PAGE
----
Cartier Islamic Inspiration Design
Cartier, Islamic Inspiration and Modern Design
23.03.2024
   Reading 3 min
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Louvre Abu Dhabi invites everyone to attend Cartier, Islamic Inspiration and Modern Design, a show it is hosting until the 24th of March, 2024. Co-organised with the Musée des Arts Décoratifs, the Musée du Louvre, and France Muséums in partnership with Cartier, the exhibition explores how the Islamic arts have influenced this French luxury brand’s designs from the 1920s onwards. It is curated by Judith Henon-Raynaud (curator and deputy director of the Department of Islamic Art, the Musée du Louvre) and Évelyne Possémé (former chief curator of Ancient and Modern Jewellery, the Musée des Arts Décoratifs).

The exhibit is rooted in Cartier and Islamic Art: In Search of Modernity, a project by the Musée des Arts Décoratifs (Paris) and the Dallas Museum of Art (Texas, USA). Cartier and Islamic Art first took place at the Musée des Arts Décoratifs in 2021, which was followed by its presentation at the Dallas Museum of Art in 2022. The exhibition at Louvre Abu Dhabi is a re-imagined edition of this travelling show.

Cartier, Islamic Inspiration and Modern Design (installation view). Louvre Abu Dhabi, 2023-2024.

At the turn of the 20th century, Europe became fascinated with Islamic art as well as Middle Eastern and South Asian artistic traditions. Louis Cartier, grandson of the company founder, was one of those intrigued by them and eventually gathered an impressive private collection of Islamic art which became a wellspring for creativity within the Maison. In 1911, his brother Jacques Cartier went to the Arabian Gulf in search of the best pearls and to India, where he explored the precious stones market. Jacques brought back some remarkable worked gems (carved, ribbed, or polished) and diverse jewellery from maharajahs that would influence the Maison for many years.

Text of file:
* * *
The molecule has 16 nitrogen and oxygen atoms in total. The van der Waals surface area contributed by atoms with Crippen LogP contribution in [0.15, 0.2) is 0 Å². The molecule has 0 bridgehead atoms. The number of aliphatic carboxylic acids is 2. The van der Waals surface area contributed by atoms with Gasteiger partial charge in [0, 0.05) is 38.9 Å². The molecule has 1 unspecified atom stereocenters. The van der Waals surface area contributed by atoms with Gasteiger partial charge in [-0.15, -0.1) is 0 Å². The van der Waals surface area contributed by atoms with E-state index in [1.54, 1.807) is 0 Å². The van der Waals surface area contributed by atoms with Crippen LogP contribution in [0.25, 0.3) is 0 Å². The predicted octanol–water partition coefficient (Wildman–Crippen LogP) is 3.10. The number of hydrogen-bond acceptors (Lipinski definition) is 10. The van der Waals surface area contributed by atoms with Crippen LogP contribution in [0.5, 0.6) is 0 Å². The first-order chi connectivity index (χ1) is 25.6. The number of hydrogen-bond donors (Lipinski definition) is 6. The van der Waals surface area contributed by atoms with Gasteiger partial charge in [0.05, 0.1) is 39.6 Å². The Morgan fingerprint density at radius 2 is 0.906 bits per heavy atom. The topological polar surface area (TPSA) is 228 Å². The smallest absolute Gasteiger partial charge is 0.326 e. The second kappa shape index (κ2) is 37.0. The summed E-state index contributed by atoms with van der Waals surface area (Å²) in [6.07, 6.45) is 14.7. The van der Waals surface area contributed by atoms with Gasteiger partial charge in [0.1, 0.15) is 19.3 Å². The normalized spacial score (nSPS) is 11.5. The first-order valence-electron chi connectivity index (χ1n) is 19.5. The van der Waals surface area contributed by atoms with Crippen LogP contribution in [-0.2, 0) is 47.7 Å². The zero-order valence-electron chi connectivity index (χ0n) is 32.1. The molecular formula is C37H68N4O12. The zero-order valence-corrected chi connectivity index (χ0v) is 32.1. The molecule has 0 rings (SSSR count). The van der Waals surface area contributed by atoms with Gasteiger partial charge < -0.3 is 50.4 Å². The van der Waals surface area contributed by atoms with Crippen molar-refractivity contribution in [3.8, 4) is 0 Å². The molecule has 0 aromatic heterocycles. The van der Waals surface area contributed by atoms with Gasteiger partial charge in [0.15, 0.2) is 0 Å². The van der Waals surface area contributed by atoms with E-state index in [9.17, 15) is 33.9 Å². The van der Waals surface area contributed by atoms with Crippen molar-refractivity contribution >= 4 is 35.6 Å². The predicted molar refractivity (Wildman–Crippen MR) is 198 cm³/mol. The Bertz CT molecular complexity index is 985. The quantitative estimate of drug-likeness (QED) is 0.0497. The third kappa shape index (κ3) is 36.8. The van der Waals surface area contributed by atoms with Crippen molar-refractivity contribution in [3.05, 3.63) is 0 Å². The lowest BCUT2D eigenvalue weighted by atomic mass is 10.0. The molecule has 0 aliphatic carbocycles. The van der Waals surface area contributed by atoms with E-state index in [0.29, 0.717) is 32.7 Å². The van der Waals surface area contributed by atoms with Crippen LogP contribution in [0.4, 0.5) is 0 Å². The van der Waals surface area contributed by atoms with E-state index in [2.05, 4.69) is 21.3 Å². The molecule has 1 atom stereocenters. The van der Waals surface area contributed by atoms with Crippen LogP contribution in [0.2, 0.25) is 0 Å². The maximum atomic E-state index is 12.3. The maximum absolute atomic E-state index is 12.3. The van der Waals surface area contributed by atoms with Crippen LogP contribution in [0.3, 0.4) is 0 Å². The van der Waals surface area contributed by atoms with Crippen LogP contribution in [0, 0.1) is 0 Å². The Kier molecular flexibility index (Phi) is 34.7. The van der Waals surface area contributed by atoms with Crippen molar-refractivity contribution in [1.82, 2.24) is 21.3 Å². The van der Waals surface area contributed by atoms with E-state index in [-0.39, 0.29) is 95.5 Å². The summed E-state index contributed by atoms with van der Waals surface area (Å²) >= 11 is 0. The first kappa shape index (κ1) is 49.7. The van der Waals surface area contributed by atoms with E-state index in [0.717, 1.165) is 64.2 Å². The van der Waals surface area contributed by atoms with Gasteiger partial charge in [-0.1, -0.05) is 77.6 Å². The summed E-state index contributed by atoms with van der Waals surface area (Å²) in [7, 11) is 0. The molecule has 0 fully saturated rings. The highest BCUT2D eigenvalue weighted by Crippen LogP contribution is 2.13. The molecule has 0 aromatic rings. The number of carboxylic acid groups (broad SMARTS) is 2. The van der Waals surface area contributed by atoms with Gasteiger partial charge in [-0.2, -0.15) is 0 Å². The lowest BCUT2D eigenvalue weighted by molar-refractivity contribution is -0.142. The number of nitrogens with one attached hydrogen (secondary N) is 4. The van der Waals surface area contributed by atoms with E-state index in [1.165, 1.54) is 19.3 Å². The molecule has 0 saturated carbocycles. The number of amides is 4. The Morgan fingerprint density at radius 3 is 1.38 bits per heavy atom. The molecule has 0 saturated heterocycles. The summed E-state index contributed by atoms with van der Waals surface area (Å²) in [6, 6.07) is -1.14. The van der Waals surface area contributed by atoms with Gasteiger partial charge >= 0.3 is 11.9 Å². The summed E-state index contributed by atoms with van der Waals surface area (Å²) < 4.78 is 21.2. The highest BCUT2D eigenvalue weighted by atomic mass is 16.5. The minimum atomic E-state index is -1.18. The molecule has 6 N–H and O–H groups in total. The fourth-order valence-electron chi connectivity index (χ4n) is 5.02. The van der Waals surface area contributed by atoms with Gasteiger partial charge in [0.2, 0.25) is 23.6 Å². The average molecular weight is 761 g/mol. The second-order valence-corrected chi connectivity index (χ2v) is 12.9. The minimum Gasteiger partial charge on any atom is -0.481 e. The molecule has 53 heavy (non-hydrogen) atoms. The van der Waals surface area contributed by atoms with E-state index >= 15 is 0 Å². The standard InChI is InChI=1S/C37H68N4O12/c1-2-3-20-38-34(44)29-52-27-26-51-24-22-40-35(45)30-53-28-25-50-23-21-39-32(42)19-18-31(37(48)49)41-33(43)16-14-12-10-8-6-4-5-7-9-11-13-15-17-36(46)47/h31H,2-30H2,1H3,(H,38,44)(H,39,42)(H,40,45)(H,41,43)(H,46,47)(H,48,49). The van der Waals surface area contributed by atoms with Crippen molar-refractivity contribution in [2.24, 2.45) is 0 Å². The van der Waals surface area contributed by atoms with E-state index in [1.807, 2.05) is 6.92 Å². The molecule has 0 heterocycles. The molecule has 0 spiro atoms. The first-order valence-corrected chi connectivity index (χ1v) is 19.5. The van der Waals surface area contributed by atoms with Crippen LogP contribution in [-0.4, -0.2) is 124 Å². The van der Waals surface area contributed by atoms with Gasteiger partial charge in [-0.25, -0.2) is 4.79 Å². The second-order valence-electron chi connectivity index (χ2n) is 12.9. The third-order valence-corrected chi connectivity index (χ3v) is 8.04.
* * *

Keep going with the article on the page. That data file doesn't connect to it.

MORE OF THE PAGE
Dish with a blue saz leaf. Turkey, Iznik, ca. 1580. Ceramic with painted underglaze.
Abu Dhabi, Louvre Abu Dhabi, LAD 2012.045.
Photo: Ismail Noor / Seeing Things. Courtesy of Department of Culture and Tourism – Abu Dhabi.

The exhibition takes visitors on a journey examining what served as sources of inspiration for the jewellers and their creative process. It showcases more than 400 artefacts: jewellery, precious objects, majestic examples of Islamic art, drawings, textiles, photos, miniatures, and archival documents. The exhibits are on loan from such esteemed institutions as the Musée des Arts Décoratifs, Musée du Louvre, Petit Palais, Musée des Beaux-Arts de la ville de Paris, Louvre Abu Dhabi, and the Collection of Cartier itself, to name a few.

Fragment of architectural decoration, Iran, Ray, 14th–15th century. Ceramic mosaic with coloured glazes.
Paris, France, Musée du Louvre, Department of Islamic Art, AFI 1917.
Courtesy of Department of Culture and Tourism – Abu Dhabi.

Among the notable objects on view are, for example, a Dish with a blue Saz leaf, dotted tulips, and roses (16th century, Iznik, Turkey) and a Fragment of a mosaic panel with geometric decoration (14th-15th century). The multiple art pieces from the Cartier Collection that visitors can look at include a Vanity Case (Cartier Paris, 1924), a Cigarette Case (Cartier Paris, 1930), and a splendid Hindu necklace (Cartier Paris, 1936). The latter comprises two pieces from India and incorporates gold, diamond, ruby, and emerald, among other precious materials.

“Hindu” Necklace Cartier Paris, 1936, altered in 1963. Platinum, gold, diamond, sapphire, emerald, ruby.
Cartier Collection, NE 28 A36. Photo: Khushnum Bhandari / The National.

There is also a special immersive space in the exhibition designed by Diller Scofidio + Renfro (a design studio based in New York, USA), so apart from admiring dazzling artworks on display, visitors are welcome to explore Islamic patterns and the Cartier artisans’ design process through digital projections. Two infinity rooms offer one a 180° visual experience, allowing them to dive into mesmerising animated patterns.

To get more information about Cartier, Islamic Inspiration and Modern Design, please visit the show’s official web page.

You may also be interested in visiting the Dubai Pearl Museum. Besides, you might like Material Power: Palestinian Embroidery, an exhibition at Tabari Artspace, and Dream Chronicles at ToDA.

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